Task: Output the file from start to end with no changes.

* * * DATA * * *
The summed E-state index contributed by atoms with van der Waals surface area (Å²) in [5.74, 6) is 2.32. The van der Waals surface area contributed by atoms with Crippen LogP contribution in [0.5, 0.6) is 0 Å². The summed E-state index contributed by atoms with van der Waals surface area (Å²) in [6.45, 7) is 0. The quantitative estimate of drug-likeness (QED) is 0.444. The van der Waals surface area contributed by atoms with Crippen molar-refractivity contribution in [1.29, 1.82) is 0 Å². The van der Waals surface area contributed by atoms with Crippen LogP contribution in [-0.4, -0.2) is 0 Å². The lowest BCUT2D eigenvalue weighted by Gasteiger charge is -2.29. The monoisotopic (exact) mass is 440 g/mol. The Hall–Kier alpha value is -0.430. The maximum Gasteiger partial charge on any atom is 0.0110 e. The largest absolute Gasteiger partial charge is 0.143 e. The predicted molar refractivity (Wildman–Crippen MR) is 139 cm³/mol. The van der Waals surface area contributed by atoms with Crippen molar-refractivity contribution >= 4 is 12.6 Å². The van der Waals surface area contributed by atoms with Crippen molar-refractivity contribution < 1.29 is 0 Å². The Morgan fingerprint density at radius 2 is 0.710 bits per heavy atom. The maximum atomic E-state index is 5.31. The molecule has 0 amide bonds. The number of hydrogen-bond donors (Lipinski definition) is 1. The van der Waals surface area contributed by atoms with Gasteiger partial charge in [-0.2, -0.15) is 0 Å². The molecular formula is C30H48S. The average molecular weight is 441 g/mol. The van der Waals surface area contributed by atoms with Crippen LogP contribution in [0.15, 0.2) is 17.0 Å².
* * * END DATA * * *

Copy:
The summed E-state index contributed by atoms with van der Waals surface area (Å²) in [5.74, 6) is 2.32. The van der Waals surface area contributed by atoms with Crippen LogP contribution in [0.5, 0.6) is 0 Å². The summed E-state index contributed by atoms with van der Waals surface area (Å²) in [6.45, 7) is 0. The quantitative estimate of drug-likeness (QED) is 0.444. The van der Waals surface area contributed by atoms with Crippen molar-refractivity contribution in [1.29, 1.82) is 0 Å². The van der Waals surface area contributed by atoms with Crippen LogP contribution in [-0.4, -0.2) is 0 Å². The lowest BCUT2D eigenvalue weighted by Gasteiger charge is -2.29. The monoisotopic (exact) mass is 440 g/mol. The Hall–Kier alpha value is -0.430. The maximum Gasteiger partial charge on any atom is 0.0110 e. The largest absolute Gasteiger partial charge is 0.143 e. The predicted molar refractivity (Wildman–Crippen MR) is 139 cm³/mol. The van der Waals surface area contributed by atoms with Crippen molar-refractivity contribution >= 4 is 12.6 Å². The van der Waals surface area contributed by atoms with Crippen molar-refractivity contribution < 1.29 is 0 Å². The Morgan fingerprint density at radius 2 is 0.710 bits per heavy atom. The maximum atomic E-state index is 5.31. The molecule has 0 amide bonds. The number of hydrogen-bond donors (Lipinski definition) is 1. The van der Waals surface area contributed by atoms with Gasteiger partial charge in [-0.2, -0.15) is 0 Å². The molecular formula is C30H48S. The average molecular weight is 441 g/mol. The van der Waals surface area contributed by atoms with Crippen LogP contribution in [0.15, 0.2) is 17.0 Å².